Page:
Sen. Bob Corker is, as they say in Washington, a player. After all, he’s been at the forefront of efforts to overhaul the nation’s immigration system, strike a grand bargain fiscal deal, and most recently, craft a Syria use-of-force measure both parties could support.
The congenial Tennessee Republican portrays an image that is one part Southern gentleman, one part loyal conservative, and one part old-school, deal-making legislator. Countless times during Washington’s many partisan struggles, Corker has been one of the few optimistic members, always ready to explain to reporters how something might, somehow, work out.
But Wednesday, when approached by reporters about the latest developments on Syria, Corker broke character. His signature optimism was replaced by pure, unfiltered frustration. And the source was President Barack Obama and his White House aides.
“They’re so hard to help,” Corker said, closing his eyes and bending slightly at the waist, for effect. “They’re so hard to help!
“This administration makes it so hard to help ‘em because the president has so much difficulty being our nation’s commander in chief. Very disappointed.”
Corker was discussing the different messages he heard from Obama behind closed doors this week and then when the president addressed the nation on Tuesday evening. Corker even questioned the White House’s credibility with lawmakers.
“I got to be honest, I will drop what I’m doing and work with this administration on any serious issue there is to work on. I could not be more disappointed, both on the fiscal issues — when I heard the recap they gave to Democratic senators…they’ve lost tremendous credibility there.”
Corker also told reporters summer-long talks between the White House and deal-minded GOP senators on the kind of grand bargain deal that would lessen or end sequestration have broken down. And he pinned all the blame on the White House.
“I don’t think there’s one of the eight senators who participated in those meetings who feels like they were being credible on what they were doing. The way it ended, the way they portrayed it to Democratic senators.”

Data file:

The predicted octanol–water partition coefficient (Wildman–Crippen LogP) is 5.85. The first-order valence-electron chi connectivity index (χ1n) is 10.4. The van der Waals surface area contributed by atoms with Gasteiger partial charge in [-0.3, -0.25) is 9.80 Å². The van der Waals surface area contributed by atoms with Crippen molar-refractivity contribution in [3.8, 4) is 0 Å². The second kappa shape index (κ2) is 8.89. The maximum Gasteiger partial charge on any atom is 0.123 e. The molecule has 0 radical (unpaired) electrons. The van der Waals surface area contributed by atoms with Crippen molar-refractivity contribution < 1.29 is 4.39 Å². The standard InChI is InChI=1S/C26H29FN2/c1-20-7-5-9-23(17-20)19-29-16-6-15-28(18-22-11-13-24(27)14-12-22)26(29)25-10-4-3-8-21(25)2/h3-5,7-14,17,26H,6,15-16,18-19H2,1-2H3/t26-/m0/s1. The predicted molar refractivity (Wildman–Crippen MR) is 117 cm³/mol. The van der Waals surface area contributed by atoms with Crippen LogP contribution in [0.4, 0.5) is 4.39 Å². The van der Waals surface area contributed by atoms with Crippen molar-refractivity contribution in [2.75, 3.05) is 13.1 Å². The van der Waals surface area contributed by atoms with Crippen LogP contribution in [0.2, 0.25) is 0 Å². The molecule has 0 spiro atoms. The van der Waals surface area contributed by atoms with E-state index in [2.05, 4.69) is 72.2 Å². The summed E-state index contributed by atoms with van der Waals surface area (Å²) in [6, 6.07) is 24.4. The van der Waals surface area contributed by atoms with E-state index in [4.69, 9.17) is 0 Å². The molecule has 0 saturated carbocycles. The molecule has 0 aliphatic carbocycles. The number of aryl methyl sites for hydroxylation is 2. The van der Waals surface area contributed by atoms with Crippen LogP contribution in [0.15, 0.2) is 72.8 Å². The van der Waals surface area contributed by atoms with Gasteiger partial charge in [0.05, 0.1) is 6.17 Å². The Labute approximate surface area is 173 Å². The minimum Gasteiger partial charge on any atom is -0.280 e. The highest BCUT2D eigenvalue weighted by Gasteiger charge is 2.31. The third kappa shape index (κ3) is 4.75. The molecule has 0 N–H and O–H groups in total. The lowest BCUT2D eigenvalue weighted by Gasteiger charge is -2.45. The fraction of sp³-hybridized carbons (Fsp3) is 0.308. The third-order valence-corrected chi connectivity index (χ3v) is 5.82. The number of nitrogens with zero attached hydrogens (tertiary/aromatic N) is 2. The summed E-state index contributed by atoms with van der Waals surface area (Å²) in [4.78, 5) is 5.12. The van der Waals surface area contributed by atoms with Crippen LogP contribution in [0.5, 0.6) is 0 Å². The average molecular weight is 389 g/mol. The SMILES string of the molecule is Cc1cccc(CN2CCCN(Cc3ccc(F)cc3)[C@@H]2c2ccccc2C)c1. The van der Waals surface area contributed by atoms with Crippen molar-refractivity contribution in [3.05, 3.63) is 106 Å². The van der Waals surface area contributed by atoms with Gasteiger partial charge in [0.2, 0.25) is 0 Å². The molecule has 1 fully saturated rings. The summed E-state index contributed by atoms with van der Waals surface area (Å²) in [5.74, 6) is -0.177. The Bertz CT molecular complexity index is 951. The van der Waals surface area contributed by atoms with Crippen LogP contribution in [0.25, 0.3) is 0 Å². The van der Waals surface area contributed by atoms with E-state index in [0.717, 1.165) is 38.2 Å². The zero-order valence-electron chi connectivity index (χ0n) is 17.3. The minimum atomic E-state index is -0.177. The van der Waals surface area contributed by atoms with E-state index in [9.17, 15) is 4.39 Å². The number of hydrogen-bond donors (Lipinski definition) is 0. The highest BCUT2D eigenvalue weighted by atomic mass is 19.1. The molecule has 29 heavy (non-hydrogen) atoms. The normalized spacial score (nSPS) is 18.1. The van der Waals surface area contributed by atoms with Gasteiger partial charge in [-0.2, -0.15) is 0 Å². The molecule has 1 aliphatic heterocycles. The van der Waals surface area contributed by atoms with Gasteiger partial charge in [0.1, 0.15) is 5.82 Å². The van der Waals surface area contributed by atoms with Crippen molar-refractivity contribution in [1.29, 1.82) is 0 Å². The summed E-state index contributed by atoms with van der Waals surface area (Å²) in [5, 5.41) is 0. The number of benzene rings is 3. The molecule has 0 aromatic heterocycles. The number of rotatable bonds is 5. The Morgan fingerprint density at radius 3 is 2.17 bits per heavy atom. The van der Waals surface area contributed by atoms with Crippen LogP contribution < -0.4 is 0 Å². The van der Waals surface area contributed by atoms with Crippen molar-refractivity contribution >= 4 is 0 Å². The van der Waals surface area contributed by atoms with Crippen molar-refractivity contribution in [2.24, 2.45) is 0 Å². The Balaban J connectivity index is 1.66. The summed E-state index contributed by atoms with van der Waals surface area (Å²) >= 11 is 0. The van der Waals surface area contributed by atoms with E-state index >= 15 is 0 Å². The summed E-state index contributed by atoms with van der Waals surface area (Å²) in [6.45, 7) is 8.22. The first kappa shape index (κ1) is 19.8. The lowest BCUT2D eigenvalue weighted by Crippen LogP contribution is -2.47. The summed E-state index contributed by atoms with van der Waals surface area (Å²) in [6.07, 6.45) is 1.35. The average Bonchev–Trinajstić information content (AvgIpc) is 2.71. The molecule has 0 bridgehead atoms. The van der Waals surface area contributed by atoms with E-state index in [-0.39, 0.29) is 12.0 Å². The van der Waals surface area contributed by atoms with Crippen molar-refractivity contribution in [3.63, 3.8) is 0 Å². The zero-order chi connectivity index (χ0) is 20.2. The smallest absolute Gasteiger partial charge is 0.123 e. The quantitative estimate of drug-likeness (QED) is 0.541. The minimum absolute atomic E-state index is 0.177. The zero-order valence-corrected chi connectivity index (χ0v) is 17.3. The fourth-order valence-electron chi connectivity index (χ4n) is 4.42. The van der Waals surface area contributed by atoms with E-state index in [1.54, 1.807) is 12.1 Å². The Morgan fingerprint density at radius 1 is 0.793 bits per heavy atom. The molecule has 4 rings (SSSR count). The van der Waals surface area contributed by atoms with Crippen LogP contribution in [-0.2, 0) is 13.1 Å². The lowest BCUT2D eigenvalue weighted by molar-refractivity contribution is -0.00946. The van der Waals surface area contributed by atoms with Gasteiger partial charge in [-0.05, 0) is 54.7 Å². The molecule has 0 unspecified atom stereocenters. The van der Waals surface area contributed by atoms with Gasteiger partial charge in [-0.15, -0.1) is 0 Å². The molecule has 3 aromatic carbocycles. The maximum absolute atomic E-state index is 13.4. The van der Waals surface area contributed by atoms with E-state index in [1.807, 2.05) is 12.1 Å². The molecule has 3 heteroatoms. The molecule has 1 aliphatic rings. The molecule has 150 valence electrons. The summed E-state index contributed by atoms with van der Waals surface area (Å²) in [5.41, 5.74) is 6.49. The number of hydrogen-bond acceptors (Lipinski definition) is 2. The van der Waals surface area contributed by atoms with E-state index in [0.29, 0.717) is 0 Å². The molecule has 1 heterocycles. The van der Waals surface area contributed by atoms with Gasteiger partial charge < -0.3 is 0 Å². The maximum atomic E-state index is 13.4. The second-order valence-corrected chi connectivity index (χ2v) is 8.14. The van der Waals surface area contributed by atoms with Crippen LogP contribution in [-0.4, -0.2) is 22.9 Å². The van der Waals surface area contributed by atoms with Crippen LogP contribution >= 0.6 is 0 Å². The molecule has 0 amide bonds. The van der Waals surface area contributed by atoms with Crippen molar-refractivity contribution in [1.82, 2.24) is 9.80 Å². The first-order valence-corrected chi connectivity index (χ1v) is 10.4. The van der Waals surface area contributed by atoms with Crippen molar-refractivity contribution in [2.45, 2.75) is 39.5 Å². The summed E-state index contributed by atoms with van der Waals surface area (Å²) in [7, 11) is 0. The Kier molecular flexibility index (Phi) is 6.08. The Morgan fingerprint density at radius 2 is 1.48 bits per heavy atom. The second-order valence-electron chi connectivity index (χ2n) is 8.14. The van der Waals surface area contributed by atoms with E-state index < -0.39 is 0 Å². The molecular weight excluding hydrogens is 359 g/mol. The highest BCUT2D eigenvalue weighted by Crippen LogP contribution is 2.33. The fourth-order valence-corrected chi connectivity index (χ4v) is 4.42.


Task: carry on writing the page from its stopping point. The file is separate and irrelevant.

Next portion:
To Corker, it seems Obama and his aides simply don’t get Congress or its members.
“Sometimes I think they think we don’t talk to each other. You understand? They think only Republicans talk to Republicans and only Democrats… I don’t think they realize we actually have friends on both sides, and we actually debrief each other.
“You know, at their luncheon [with the president], they talked about diplomacy. At our luncheon, they talked about red lines and diplomacy. I’m pretty nonplussed with ‘em on multiple issues. That doesn’t mean, if there’s a credible attempt to solve a problem, I’m going to be right there. I’ve been there on immigration, I’ve been there on the nuclear option, I’ve been there on fiscal issues, I’ve been there on the AUMF, I’ve been there trying to solve our nation’s problems.
“They are a hard bunch of folks to help, okay?!”
Among many senators, he said, “there’s is significant frustration right now with just the muddledness with this administration.”
Corker then doubled down on his critique of Obama as the head of the nation’s military.
“I just think it’s about a president who’s really uncomfortable being commander in chief. I just think he’s uncomfortable.”
An aide who had been observing the scrum then informed his boss the Senate subway train had arrived, ready to swoop him away. Corker seemed to get the not-so-subtle message from his subordinate. Off they went, the senator with a bit less frustration bottled up inside.
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